March 25 | The Practice |
The yoga that we know and love today has come such a long way from its beginnings. The evolution of modern yoga, like most creative things, has taken so many paths, twists and turns that it is really incredible all the different forms of yoga that have come to fruition.
Modern yoga, like most has its enthusiasts and its critics, which provide healthy debate about the future of the practice. I stand firmly in the camp that almost any kind of yoga is good, we all have our own paths to the mat, and if it is through a gym class, an online video or a traditional book- yoga is yoga.
The Original Yoga “bible” that details the theories and explains the asanas were said to be compiled into one such book by the scholar Patanjali in the 2nd or 3rd century B.C. and is called the Yoga Sutras. The system that Patanjali wrote about was the classic Eight Limbs of Yoga, which is where the term “Ashtanga Yoga” came from, although the belief system laid down in the Yoga Sutras is now better known as Raja Yoga.
Ashtanga Yoga is known around the world, and while many think it is the oldest version of yoga, it is actually one of the newest modern yoga school founded by Indian guru Patthabi Jois in the second half of the 20th century. However, it was Patanjali’s Yoga Sutras that gave birth to the modern yoga movement as we now know it in both the East and the West, making it one of the most influential kinds of yoga in our modern world.
Though today’s yoga is often very different from Patanjali’s yoga, and offers much more variety, the essence of Patanjali’s sutras remains across many styles of yoga. The eight limbs he outlined in the sutras are:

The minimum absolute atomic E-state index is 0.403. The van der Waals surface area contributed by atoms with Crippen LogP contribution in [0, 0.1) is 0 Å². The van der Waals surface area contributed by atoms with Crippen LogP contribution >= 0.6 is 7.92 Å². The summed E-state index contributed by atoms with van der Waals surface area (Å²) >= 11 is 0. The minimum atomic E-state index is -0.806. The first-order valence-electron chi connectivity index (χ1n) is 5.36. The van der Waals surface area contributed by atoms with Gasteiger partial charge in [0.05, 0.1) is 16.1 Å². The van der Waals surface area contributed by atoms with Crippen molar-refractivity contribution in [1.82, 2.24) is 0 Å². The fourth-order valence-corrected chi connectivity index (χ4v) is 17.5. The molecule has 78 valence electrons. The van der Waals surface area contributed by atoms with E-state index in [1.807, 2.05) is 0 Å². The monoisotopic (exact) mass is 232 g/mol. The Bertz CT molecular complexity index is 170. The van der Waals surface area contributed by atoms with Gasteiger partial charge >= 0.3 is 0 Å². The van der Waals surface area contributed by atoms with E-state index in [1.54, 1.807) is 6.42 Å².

1. Yama (restraint)
2. Niyama (observances)
3. Asana (the physical yoga exercise)
4. Pranayama (breathing techniques)
5. Pratyahara (preparing for meditation)
6. Dharana (concentration, which helps prepare for meditation)
7. Dhyana (meditation)
8. Samadhi (absorption, where we try to submerge with the eternal and divine)
Most of all current yoga styles and practices concentrate on just two of these limbs: Asana and Pranayama. Which again, is a great way to be introduced to the practice, breath and movement are relatable to most people, making yoga seem less foreign and exotic. The other eight limbs are more esoteric and require a lifestyle commitment that is not practical for the average person, but most after years of doing asana do find their way down the other paths in varying degrees.
What’s important, regardless of the style of yoga one chooses to practice, and the most important is to commit to the practice. It might be once a week, but whatever you commit to, stick to it. The practice changes you through consistent time on the mat and commitment to that time no matter how you feel, how tire you may be. You show up everytime and see what arises. You might be surprised as to what transpires.
To me, what is the most important is to find a yoga home you love and teachers that you connect with on their teaching philosophy. A knowledgeable and inspiring teacher is worth its weight in gold, and I am happy to say that Yoga Six is filled with them. At its heart, the essence of yoga is this student/teacher relationship and the intuitive passing along of knowledge from one generation to another, in whatever form that might be.
As with all things, yoga will continue to evolve and Yoga Six is grateful to be a part of the evolution of modern yoga.
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